The Celtics aren't landing here because they lost Hayward, per se. Matching his $120 million price tag wouldn't have made a ton of sense even for a team entrenched in title contention.
Jaylen Brown's extension kicks in this year, and Tatum's max deal will follow suit in 2021-22. Kemba Walker is already maxed out. Marcus Smart is due to hit free agency in 2022. This core is about to get expensive, and while no one should care about saving billionaire team governors money, the reality is Boston must pick and choose where to spend.
Hayward's exit is only part of the calculus because it sounds like the Celtics passed on—or didn't seriously enough consider—sign-and-trade scenarios with the Indiana Pacers. As Zach Lowe entertained on The Lowe Post, the Celtics might've balked at deals with Myles Turner as the centerpiece. Gary Washburn of the Boston Globe reported that they wanted T.J. Warren or Victor Oladipo tacked on to the package.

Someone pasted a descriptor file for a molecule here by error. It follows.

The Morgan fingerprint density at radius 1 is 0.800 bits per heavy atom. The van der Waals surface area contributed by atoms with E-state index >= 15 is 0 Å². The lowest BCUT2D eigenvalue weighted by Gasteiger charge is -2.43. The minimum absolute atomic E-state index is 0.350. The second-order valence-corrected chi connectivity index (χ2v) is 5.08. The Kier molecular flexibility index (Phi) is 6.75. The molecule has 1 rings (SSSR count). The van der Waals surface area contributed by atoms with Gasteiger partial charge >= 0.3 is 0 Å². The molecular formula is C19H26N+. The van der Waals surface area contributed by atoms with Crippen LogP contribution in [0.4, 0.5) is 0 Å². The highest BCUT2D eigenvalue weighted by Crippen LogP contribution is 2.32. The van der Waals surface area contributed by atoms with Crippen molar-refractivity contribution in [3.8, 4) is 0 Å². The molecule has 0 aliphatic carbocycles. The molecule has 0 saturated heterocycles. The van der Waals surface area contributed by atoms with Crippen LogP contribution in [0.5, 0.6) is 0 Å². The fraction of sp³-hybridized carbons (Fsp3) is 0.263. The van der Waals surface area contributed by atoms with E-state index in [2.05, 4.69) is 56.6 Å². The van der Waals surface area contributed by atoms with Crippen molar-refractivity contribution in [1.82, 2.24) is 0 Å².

That is...certainly a decision if it's true. Turner is a utopian complement to Boston's core: a shifty rim protector and low-usage floor spacer. He wouldn't provide the strength necessary to topple Adebayo or Embiid regularly, but so few do.
Considering what could have been hurts the Celtics only so much. The exact parameters of sign-and-trade talks can't be known for sure. Leaks are always agenda-driven. And who knows whether Hayward would've been on board when the Hornets were peddling so much more money? But Boston did little to settle the unease with its other moves.
Funneling the entire mid-level into Tristan Thompson is questionable. He gives them a strong diver with floater range who will battle on the glass and brings more raw strength than Turner, but the Celtics have Daniel Theis, Robert Williams III and Grant Williams. Burning their best free-agency tool on a non-shooting big when they just lost their third- or fourth-most important playmaker puts more responsibility on the shoulders of Tatum, Walker and Smart.
Picking up Jeff Teague alleviates some of that burden. He is an upgraded game manager compared to Brad Wanamaker, his predecessor who's now with the Warriors. That the Celtics let Wanamaker walk, without even tendering a qualifying offer, for such a paltry amount ($2.3 million) is bizarre in itself. He provides more reliable off-ball shooting, power driving and defense than Teague.
Nothing Boston could've feasibly done would completely offset Hayward's exit. That's not up for debate. But the way it navigated the rest of the offseason underwhelms.